4-20-04, 11:50 p.m.
BY GEOFF HOBSON
Jon Kitna now knows he can win big games, lead a team to the brink of the playoffs, and put up Pro Bowl numbers.
And that's why agreeing to be Carson Palmer's backup for the next two seasons became a little easier Tuesday for an intense competitor who has always seen himself as a No. 1 NFL quarterback.
"My wife asked me if was going to be able to live with the fact of the what ifs and my thing is I've proved it to myself," said Kitna after extending his contract by a year through 2005. "I've proved to myself that I can play at the highest level in this league. The competitor side of me has had that answered and that's all that matters, and I'm not going to worry about not playing. I'm looking forward to helping Carson as much as possible."
Even a week ago, it looked like the only resolution to a knotty problem was Kitna's release. But a variety of factors, starting with his family's ministry in Cincinnati and ranging to the Bengals' restructuring of a contract that still gives him $3.3 million this year, led to a deal that may prove to be the most beneficial of a busy offseason and possibly pave the way for the drafting of the third quarterback this weekend.
With Palmer No. 1 and Kitna No. 2 set for two years, now seems to be the time to draft a third to groom as the eventual backup. Veteran Shane Matthews may or may not want to return for a second year as the No. 3.
With their extra picks in the third and fourth rounds, the Bengals could start looking for a guy early or wait to get one later. Michigan's John Navarre and Bowling Green's Josh Harris, who played for the Bengals' coaches in the Senior Bowl, have been projected to go somewhere in the fourth and fifth rounds.
"I'm always talking how I'm not for changing much," Kitna said. "But to make this drastic change to a guy who hasn't taken a snap, at least you've got guy a guy behind him who is well versed in the system and understands Coach Brat (offensive coordinator Bob Bratkowski) and his play calling and is used to the style of the guys on the team. I'll be able to help Carson understand how to get certain plays called and certain plays not called."
Kitna makes no bones about it. He wanted the chance to be a No. 1 quarterback and he said the Bengals approached the Chargers and the 49ers "in an effort to accommodate me. But God kept closing doors, and when he did that, we looked at what we had here, and we felt like this is where God wanted us. The only bad thing is not playing, but there are a lot worse things in the world. I love the coaching staff, I look forward to helping Carson, and the No. 1 thing is my wife and I have a great ministry going on the team and among teenagers."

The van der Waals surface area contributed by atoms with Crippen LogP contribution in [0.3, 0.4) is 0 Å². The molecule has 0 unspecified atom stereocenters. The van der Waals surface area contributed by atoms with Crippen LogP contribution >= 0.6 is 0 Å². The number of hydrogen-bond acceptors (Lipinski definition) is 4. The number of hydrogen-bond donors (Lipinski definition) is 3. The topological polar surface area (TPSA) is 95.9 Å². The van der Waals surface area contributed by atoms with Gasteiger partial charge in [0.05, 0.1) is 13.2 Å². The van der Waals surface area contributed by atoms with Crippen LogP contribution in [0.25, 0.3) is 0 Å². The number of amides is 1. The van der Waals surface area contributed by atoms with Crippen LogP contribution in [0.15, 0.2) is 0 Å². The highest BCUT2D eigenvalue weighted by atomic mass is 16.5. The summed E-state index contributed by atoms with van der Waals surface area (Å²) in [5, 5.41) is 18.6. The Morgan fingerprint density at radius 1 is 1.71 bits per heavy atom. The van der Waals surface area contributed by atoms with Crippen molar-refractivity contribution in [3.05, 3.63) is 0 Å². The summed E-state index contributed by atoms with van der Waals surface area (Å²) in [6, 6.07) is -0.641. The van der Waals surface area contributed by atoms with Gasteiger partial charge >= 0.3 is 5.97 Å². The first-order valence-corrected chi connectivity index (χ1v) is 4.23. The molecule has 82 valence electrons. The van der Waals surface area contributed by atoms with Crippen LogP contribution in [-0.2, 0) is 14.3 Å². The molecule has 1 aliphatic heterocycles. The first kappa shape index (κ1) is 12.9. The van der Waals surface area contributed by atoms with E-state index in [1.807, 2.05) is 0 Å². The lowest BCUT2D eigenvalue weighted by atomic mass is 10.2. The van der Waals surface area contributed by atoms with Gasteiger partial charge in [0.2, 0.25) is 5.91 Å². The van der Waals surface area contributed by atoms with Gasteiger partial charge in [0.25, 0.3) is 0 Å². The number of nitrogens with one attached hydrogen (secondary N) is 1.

Kitna, a devoted Christian, is one of the club's Bible study leaders and he has already spoken to about 20 youth groups this offseason with about 10 more in the offing. He and wife Jennifer also host a weekly Bible study group of eight teenagers who go to school with their nephew, a Lakota East sophomore.
Kitna is his nephew's guardian and is pleased he doesn't have to disturb his football and basketball career at the school and is giving him a chance to graduate with his class. He is also looking for stability with his three children that are younger than six years old.
"I don't want to drag them all over the country," Kitna said. "I don't want to buy a new house and uproot everybody here. There's no better place for us."
Not only does Kitna's extension give the Bengals a valued locker room leader who has proven can step in and win key games, but it most likely opens up the salary cap a bit so the Bengals can do that reported signing with Broncos defensive tackle Daryl Gardener, fit in that new five-year deal for cornerback Deltha O'Neal, and clear some cap space for the extra draft picks in the second, third, and fourth rounds.
"Dude, I didn't take any less money and they didn't give me any more," Kitna said. "I don't know what it means to the salary cap, but I'm sure there was some kind of an impact."
With Palmer's escalators set to trigger to the $2 million range this year, the Bengals also couldn't keep Kitna's cap number at $4.3 million, the bulk of which came from his $3.3 salary. What teams typically do to shave a salary cap count in an extension is give the amount of the 2004 salary in a bonus-plus-salary and tack on another year so the bonus can be pro-rated over two years in order to lower the cap number.
So, the Bengals probably cut Kitna's cap hit by about half in an effort to get underneath the $80.5 million figure before signing draft picks in July.
KITNA BY THE NUMBERS: In 2003, he had career highs in completions (324), passing yards (3,591), touchdown passes (26), completion percentage (62.3), and passer rating (87.4), as the only NFL quarterback to play every snap.